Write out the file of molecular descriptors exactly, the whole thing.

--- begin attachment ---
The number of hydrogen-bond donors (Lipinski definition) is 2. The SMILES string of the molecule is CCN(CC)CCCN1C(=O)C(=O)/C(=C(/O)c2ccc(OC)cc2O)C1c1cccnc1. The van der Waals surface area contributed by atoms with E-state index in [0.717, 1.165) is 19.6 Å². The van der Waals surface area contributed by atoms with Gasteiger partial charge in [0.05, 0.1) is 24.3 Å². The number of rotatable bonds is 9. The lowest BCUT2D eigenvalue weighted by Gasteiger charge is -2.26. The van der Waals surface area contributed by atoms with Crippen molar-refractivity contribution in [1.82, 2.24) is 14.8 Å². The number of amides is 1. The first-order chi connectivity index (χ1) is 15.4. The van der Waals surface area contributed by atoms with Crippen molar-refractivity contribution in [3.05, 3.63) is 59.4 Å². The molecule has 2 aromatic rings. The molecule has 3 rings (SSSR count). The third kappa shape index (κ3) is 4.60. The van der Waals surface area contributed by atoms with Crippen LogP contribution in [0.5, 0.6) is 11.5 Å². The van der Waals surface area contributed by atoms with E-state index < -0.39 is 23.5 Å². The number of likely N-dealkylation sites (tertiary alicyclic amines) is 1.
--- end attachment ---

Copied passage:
The number of hydrogen-bond donors (Lipinski definition) is 2. The SMILES string of the molecule is CCN(CC)CCCN1C(=O)C(=O)/C(=C(/O)c2ccc(OC)cc2O)C1c1cccnc1. The van der Waals surface area contributed by atoms with E-state index in [0.717, 1.165) is 19.6 Å². The van der Waals surface area contributed by atoms with Gasteiger partial charge in [0.05, 0.1) is 24.3 Å². The number of rotatable bonds is 9. The lowest BCUT2D eigenvalue weighted by Gasteiger charge is -2.26. The van der Waals surface area contributed by atoms with Crippen molar-refractivity contribution in [1.82, 2.24) is 14.8 Å². The number of amides is 1. The first-order chi connectivity index (χ1) is 15.4. The van der Waals surface area contributed by atoms with Crippen molar-refractivity contribution in [3.05, 3.63) is 59.4 Å². The molecule has 2 aromatic rings. The molecule has 3 rings (SSSR count). The third kappa shape index (κ3) is 4.60. The van der Waals surface area contributed by atoms with Crippen LogP contribution in [0.5, 0.6) is 11.5 Å². The van der Waals surface area contributed by atoms with E-state index < -0.39 is 23.5 Å². The number of likely N-dealkylation sites (tertiary alicyclic amines) is 1.